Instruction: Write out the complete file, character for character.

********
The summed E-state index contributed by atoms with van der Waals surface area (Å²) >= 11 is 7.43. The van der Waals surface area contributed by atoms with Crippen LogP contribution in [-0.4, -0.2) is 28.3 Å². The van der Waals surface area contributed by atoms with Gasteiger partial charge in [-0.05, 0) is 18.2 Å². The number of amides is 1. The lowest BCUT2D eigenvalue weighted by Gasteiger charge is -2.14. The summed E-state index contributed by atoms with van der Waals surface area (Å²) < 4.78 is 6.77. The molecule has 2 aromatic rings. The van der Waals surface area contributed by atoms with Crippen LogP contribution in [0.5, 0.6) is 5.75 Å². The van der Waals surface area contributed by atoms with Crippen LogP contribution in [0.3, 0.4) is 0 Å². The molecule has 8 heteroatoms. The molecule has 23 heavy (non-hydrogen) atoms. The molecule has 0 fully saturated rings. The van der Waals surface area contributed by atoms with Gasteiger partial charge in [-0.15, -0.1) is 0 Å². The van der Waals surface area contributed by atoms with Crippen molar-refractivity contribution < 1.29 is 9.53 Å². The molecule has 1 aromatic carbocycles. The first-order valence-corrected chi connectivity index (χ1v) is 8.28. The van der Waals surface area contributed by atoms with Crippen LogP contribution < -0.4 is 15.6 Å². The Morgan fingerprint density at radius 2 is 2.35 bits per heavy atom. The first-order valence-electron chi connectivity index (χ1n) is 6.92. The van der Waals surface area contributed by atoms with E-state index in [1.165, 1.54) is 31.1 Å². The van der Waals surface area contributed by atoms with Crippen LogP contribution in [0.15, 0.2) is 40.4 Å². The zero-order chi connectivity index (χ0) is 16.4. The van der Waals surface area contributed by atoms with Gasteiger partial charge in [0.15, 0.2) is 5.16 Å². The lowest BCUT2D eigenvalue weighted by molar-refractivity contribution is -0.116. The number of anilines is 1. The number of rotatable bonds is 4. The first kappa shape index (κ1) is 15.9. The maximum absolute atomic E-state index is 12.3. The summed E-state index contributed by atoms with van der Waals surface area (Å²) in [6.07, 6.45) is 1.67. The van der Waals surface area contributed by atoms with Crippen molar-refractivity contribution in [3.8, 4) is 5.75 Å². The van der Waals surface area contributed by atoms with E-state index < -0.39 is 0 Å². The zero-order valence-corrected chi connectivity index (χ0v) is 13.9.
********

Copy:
The summed E-state index contributed by atoms with van der Waals surface area (Å²) >= 11 is 7.43. The van der Waals surface area contributed by atoms with Crippen LogP contribution in [-0.4, -0.2) is 28.3 Å². The van der Waals surface area contributed by atoms with Gasteiger partial charge in [-0.05, 0) is 18.2 Å². The number of amides is 1. The lowest BCUT2D eigenvalue weighted by Gasteiger charge is -2.14. The summed E-state index contributed by atoms with van der Waals surface area (Å²) < 4.78 is 6.77. The molecule has 2 aromatic rings. The van der Waals surface area contributed by atoms with Crippen LogP contribution in [0.5, 0.6) is 5.75 Å². The van der Waals surface area contributed by atoms with Crippen LogP contribution in [0.3, 0.4) is 0 Å². The molecule has 8 heteroatoms. The molecule has 23 heavy (non-hydrogen) atoms. The molecule has 0 fully saturated rings. The van der Waals surface area contributed by atoms with Gasteiger partial charge in [-0.15, -0.1) is 0 Å². The van der Waals surface area contributed by atoms with Crippen molar-refractivity contribution < 1.29 is 9.53 Å². The molecule has 1 aromatic carbocycles. The first-order valence-corrected chi connectivity index (χ1v) is 8.28. The van der Waals surface area contributed by atoms with Crippen LogP contribution < -0.4 is 15.6 Å². The Morgan fingerprint density at radius 2 is 2.35 bits per heavy atom. The first-order valence-electron chi connectivity index (χ1n) is 6.92. The van der Waals surface area contributed by atoms with E-state index in [1.165, 1.54) is 31.1 Å². The van der Waals surface area contributed by atoms with Crippen LogP contribution in [0.15, 0.2) is 40.4 Å². The zero-order chi connectivity index (χ0) is 16.4. The van der Waals surface area contributed by atoms with Gasteiger partial charge in [0.15, 0.2) is 5.16 Å². The lowest BCUT2D eigenvalue weighted by molar-refractivity contribution is -0.116. The number of anilines is 1. The number of rotatable bonds is 4. The first kappa shape index (κ1) is 15.9. The maximum absolute atomic E-state index is 12.3. The summed E-state index contributed by atoms with van der Waals surface area (Å²) in [6.07, 6.45) is 1.67. The van der Waals surface area contributed by atoms with Crippen molar-refractivity contribution in [3.8, 4) is 5.75 Å². The van der Waals surface area contributed by atoms with E-state index < -0.39 is 0 Å². The zero-order valence-corrected chi connectivity index (χ0v) is 13.9.